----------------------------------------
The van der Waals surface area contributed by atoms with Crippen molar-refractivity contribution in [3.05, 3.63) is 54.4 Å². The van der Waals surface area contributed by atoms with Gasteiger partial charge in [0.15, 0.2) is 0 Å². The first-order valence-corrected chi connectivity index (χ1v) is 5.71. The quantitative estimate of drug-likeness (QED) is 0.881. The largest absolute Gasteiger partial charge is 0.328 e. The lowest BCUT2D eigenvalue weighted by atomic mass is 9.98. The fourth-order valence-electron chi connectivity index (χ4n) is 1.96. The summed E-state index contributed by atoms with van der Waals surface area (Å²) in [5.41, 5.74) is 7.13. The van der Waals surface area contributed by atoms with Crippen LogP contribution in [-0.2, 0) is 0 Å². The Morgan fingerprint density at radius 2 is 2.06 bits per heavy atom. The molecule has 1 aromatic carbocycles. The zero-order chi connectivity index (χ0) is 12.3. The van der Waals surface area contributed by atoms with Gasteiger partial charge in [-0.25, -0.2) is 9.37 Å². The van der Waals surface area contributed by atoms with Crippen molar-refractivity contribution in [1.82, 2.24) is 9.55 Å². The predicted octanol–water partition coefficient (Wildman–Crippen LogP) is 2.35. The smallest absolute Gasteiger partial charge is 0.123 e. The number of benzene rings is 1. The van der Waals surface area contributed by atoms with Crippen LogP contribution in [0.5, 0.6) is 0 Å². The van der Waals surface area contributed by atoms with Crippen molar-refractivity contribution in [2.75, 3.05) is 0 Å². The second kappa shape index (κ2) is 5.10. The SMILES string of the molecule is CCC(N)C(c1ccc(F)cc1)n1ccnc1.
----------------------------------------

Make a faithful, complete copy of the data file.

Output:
The van der Waals surface area contributed by atoms with Crippen molar-refractivity contribution in [3.05, 3.63) is 54.4 Å². The van der Waals surface area contributed by atoms with Gasteiger partial charge in [0.15, 0.2) is 0 Å². The first-order valence-corrected chi connectivity index (χ1v) is 5.71. The quantitative estimate of drug-likeness (QED) is 0.881. The largest absolute Gasteiger partial charge is 0.328 e. The lowest BCUT2D eigenvalue weighted by atomic mass is 9.98. The fourth-order valence-electron chi connectivity index (χ4n) is 1.96. The summed E-state index contributed by atoms with van der Waals surface area (Å²) in [5.41, 5.74) is 7.13. The van der Waals surface area contributed by atoms with Crippen LogP contribution in [-0.2, 0) is 0 Å². The Morgan fingerprint density at radius 2 is 2.06 bits per heavy atom. The molecule has 1 aromatic carbocycles. The zero-order chi connectivity index (χ0) is 12.3. The van der Waals surface area contributed by atoms with Gasteiger partial charge in [-0.25, -0.2) is 9.37 Å². The van der Waals surface area contributed by atoms with Crippen molar-refractivity contribution in [1.82, 2.24) is 9.55 Å². The predicted octanol–water partition coefficient (Wildman–Crippen LogP) is 2.35. The smallest absolute Gasteiger partial charge is 0.123 e. The number of benzene rings is 1. The van der Waals surface area contributed by atoms with Crippen LogP contribution in [0.5, 0.6) is 0 Å². The van der Waals surface area contributed by atoms with Crippen molar-refractivity contribution in [2.75, 3.05) is 0 Å². The second kappa shape index (κ2) is 5.10. The SMILES string of the molecule is CCC(N)C(c1ccc(F)cc1)n1ccnc1.